Notation Enhancements

Ornaments have been expanded with a broader notation library, and a set of some 4000 chord grids beef up tab capabilities for guitars.

I still think you’d be nuts to use Logic in place of something like Sibelius for major notation editing, just because I find the dedicated tool much quicker to use. On the other hand, Logic was born as “Notator,” so it has notation in its blood.

Other Improvements

  • Turn tracks into sampler tracks (again, the first time I’ve seen a good implementation like this outside Ableton Live)
  • Drum replacement
  • Improved editing inside take folders – so you can adjust recordings while keeping your takes
  • Better bouncing, track import
  • More bizarre warp effects for Space Designer (okay, I have to admit, I’ve gotten addicted to using convolution reverbs for special effects, so curious what they put in there)
  • A Vocal Jam Pack

There’s also a new browser for instruments, it appears, apparently to make this more accessible to new users. On the other hand, that’s a bit like holding a toddler’s hand before putting him in the seat of your Ferrari, when it comes to interfaces like Ultrabeat. (See what I mean on Apple’s site.) But I suppose it can’t hurt – and meanwhile, the market for educational products remains.


Soundtrack Pro 3

Soundtrack Pro is the oft-overlooked audio editor bundled with Logic. Part of the promise of Soundtrack is working well with Final Cut, so it’s nice to see some new features that help distinguish this tool. (I have to say, on the Mac I do prefer working in Soundtrack to working in Peak — call me crazy.)

  • Vocal Level Match applies a vocal level from one clip to another clip – fantastic for podcasting and production for video, if it works as advertised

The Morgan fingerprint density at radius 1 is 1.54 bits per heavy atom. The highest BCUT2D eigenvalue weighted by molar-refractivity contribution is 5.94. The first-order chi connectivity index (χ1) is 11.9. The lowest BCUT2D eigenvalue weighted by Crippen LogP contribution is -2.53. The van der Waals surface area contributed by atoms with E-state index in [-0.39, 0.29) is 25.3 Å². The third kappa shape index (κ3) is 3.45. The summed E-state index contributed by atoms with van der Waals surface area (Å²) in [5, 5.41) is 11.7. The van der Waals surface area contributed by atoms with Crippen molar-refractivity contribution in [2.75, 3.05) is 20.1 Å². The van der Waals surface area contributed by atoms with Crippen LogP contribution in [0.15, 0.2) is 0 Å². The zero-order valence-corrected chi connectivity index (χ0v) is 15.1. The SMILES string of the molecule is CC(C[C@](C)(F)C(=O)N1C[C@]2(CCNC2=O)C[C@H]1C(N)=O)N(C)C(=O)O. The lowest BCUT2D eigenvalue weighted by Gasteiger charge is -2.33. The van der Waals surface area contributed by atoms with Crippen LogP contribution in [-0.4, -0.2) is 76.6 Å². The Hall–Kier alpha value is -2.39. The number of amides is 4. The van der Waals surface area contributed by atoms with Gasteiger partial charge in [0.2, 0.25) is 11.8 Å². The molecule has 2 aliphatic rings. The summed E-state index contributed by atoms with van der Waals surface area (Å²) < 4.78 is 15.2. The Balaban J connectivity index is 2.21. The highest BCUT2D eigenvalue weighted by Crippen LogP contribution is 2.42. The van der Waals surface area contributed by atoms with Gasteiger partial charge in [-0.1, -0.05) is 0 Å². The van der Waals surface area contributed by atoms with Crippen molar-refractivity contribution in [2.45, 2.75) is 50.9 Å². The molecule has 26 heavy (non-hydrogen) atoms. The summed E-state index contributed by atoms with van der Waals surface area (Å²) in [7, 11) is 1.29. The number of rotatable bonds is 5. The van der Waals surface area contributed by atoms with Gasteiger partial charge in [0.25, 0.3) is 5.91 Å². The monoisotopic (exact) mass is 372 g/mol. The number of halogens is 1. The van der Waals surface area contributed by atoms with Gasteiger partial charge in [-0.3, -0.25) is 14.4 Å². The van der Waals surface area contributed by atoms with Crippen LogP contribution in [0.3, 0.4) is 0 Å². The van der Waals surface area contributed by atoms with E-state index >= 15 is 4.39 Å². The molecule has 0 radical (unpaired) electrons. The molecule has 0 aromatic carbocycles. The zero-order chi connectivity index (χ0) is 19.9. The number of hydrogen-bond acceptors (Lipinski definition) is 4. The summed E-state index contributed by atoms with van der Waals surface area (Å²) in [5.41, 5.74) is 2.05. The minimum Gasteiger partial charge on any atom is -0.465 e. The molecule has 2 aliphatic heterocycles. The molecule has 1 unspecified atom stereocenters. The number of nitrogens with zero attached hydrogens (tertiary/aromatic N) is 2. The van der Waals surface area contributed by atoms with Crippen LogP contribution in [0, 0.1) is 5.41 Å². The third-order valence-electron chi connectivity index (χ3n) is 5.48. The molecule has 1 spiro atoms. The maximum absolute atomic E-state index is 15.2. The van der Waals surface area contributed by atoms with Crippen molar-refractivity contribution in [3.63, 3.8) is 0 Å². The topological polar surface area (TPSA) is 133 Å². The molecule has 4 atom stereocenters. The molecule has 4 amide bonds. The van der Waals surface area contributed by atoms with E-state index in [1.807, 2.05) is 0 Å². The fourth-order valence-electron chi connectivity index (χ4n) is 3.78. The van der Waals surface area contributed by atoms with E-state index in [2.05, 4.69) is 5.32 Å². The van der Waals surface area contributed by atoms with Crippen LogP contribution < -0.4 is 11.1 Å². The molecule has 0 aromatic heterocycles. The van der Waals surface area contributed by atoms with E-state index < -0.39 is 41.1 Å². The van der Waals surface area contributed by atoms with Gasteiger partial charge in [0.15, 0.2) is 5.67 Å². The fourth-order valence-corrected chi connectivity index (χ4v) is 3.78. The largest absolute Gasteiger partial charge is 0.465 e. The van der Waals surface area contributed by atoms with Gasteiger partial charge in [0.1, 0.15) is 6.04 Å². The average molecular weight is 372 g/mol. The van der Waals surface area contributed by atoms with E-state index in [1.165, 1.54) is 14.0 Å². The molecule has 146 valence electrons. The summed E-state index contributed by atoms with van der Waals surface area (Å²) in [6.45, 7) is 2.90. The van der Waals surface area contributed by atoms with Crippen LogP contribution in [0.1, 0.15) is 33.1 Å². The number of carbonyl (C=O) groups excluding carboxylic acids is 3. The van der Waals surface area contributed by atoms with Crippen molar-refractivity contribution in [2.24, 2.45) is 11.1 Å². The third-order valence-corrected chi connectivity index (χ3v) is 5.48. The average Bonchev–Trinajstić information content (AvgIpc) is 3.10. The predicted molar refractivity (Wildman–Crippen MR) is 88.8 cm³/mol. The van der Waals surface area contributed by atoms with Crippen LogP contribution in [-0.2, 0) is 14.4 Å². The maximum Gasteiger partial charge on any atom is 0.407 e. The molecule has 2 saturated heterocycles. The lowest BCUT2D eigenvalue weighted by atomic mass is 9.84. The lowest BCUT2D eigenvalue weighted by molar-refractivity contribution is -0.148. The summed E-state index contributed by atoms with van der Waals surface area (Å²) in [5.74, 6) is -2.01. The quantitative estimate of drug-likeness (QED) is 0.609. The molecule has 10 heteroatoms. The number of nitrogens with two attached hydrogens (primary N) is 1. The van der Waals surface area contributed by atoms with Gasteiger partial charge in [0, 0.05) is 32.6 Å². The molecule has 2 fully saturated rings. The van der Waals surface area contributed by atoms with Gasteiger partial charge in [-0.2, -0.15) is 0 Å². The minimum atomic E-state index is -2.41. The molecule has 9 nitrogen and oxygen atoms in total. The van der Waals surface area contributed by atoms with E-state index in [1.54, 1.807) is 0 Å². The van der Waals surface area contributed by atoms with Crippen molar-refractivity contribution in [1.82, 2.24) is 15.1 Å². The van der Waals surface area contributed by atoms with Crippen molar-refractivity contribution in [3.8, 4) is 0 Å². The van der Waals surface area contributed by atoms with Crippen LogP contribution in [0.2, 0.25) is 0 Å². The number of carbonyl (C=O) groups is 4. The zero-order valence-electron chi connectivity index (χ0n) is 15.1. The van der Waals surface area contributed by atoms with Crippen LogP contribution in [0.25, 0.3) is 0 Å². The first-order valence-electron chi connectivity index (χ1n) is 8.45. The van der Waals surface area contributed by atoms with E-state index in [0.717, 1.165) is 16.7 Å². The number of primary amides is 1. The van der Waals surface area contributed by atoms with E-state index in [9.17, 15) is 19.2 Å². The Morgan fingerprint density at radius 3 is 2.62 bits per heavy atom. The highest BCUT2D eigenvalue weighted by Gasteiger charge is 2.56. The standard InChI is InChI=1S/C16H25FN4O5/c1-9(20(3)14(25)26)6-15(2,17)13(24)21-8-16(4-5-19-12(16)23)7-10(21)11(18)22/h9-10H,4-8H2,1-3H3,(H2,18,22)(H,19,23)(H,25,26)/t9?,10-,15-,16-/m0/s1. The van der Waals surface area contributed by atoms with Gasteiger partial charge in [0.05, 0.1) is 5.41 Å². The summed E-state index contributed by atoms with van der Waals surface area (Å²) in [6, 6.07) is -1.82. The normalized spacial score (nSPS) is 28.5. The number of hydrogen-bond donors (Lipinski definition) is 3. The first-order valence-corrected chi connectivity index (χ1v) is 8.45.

• Editing by frequency (’bout time — I’m hoping this means we can work directly in the frequency view, as you should be able to do)
  • Advanced Time Stretch
  • Compressor output workflows

Breakfast of Champions

Apple has also added greater emphasis to artists, mirroring what they’re doing with GarageBand — though any hopes for Pro Artist Lessons with Logic are sadly thwarted so far. What they are doing is “Pro Sessions,” in which you can download actual session files. (I’m guessing that doesn’t include some third-party plug-ins they used, and it’s no match for, say, remix stems, but…)

Logic Studio in Action

(Yep, people use Logic)

Artist Sessions (one nice gem in there — a Santigold remix… but was Santigold herself not a user of Logic?)

What’s Not in this Upgrade

As near as I can tell, Logic will not support 64-bit memory addressing or 64-bit mixing. The former is extremely unfortunate for users of big sample libraries, although third-party tools do fill some of that gap. (Even so, native 64-bit memory support would be welcome.) It’s possible we may see this in an update, however; if it’s “in the future,” we just won’t know because Apple makes a policy of commenting only once things are released.

Also, it appears that Logic’s increasingly long-in-the-tooth library of effects and synths — once part of the core appeal of the tool — are left as-is in this release, which would be unfortunate. On the other hand, with options like Native Instruments’ Komplete to fill that need, and a price of US$499, it’ll be hard to fault Apple on this.

Many folks expected some sort of iPhone / iPod touch app, given that third parties have built them for control and the like. They were wrong, but I’m not surprised — Apple likes to keep its consumer and pro features fairly separate.

Any other omissions you notice, or things you’d like me to ask about? Let me know.

At least I have a fairly decent working list for what I’m likely to be hard at work testing when this arrives in the mail.

And Logic has some intense competition, too, with even a new entry on the scene this year (Propellerhead’s Record).

Let the games begin…

Apple Logic Studio

All images Courtesy of Apple.